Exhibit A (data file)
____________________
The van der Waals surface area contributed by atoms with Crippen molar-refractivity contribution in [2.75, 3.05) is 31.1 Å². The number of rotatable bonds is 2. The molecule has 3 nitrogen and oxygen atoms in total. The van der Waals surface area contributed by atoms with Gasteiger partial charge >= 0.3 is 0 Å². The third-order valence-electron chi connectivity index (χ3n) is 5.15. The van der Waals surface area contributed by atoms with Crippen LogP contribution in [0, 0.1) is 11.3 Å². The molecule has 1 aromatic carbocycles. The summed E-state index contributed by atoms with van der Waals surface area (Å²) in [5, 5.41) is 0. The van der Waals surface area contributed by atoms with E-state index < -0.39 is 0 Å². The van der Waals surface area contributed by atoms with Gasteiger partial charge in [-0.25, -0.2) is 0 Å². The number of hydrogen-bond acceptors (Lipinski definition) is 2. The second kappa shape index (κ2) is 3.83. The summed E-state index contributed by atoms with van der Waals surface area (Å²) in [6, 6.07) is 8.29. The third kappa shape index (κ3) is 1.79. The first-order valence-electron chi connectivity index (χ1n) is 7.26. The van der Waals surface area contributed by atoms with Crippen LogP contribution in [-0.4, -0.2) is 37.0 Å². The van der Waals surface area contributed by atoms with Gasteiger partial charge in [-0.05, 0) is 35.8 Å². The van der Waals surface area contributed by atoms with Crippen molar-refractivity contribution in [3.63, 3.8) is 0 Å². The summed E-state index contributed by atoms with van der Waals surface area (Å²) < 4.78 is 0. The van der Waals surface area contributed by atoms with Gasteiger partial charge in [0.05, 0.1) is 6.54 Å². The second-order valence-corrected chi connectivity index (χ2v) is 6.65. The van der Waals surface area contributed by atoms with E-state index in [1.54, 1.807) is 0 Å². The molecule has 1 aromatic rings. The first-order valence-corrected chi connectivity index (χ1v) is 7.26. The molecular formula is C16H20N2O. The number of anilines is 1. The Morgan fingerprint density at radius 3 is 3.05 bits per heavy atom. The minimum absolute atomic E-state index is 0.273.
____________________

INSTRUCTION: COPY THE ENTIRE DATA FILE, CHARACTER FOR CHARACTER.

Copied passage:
The van der Waals surface area contributed by atoms with Crippen molar-refractivity contribution in [2.75, 3.05) is 31.1 Å². The number of rotatable bonds is 2. The molecule has 3 nitrogen and oxygen atoms in total. The van der Waals surface area contributed by atoms with Gasteiger partial charge >= 0.3 is 0 Å². The third-order valence-electron chi connectivity index (χ3n) is 5.15. The van der Waals surface area contributed by atoms with Crippen LogP contribution in [0, 0.1) is 11.3 Å². The molecule has 1 aromatic carbocycles. The summed E-state index contributed by atoms with van der Waals surface area (Å²) in [5, 5.41) is 0. The van der Waals surface area contributed by atoms with E-state index < -0.39 is 0 Å². The van der Waals surface area contributed by atoms with Gasteiger partial charge in [-0.25, -0.2) is 0 Å². The number of hydrogen-bond acceptors (Lipinski definition) is 2. The second kappa shape index (κ2) is 3.83. The summed E-state index contributed by atoms with van der Waals surface area (Å²) in [6, 6.07) is 8.29. The third kappa shape index (κ3) is 1.79. The first-order valence-electron chi connectivity index (χ1n) is 7.26. The van der Waals surface area contributed by atoms with Crippen LogP contribution in [-0.4, -0.2) is 37.0 Å². The van der Waals surface area contributed by atoms with Gasteiger partial charge in [-0.05, 0) is 35.8 Å². The van der Waals surface area contributed by atoms with Crippen molar-refractivity contribution in [3.63, 3.8) is 0 Å². The summed E-state index contributed by atoms with van der Waals surface area (Å²) < 4.78 is 0. The van der Waals surface area contributed by atoms with Gasteiger partial charge in [0.05, 0.1) is 6.54 Å². The second-order valence-corrected chi connectivity index (χ2v) is 6.65. The van der Waals surface area contributed by atoms with E-state index in [1.54, 1.807) is 0 Å². The molecule has 1 aromatic rings. The first-order valence-corrected chi connectivity index (χ1v) is 7.26. The molecular formula is C16H20N2O. The number of anilines is 1. The Morgan fingerprint density at radius 3 is 3.05 bits per heavy atom. The minimum absolute atomic E-state index is 0.273.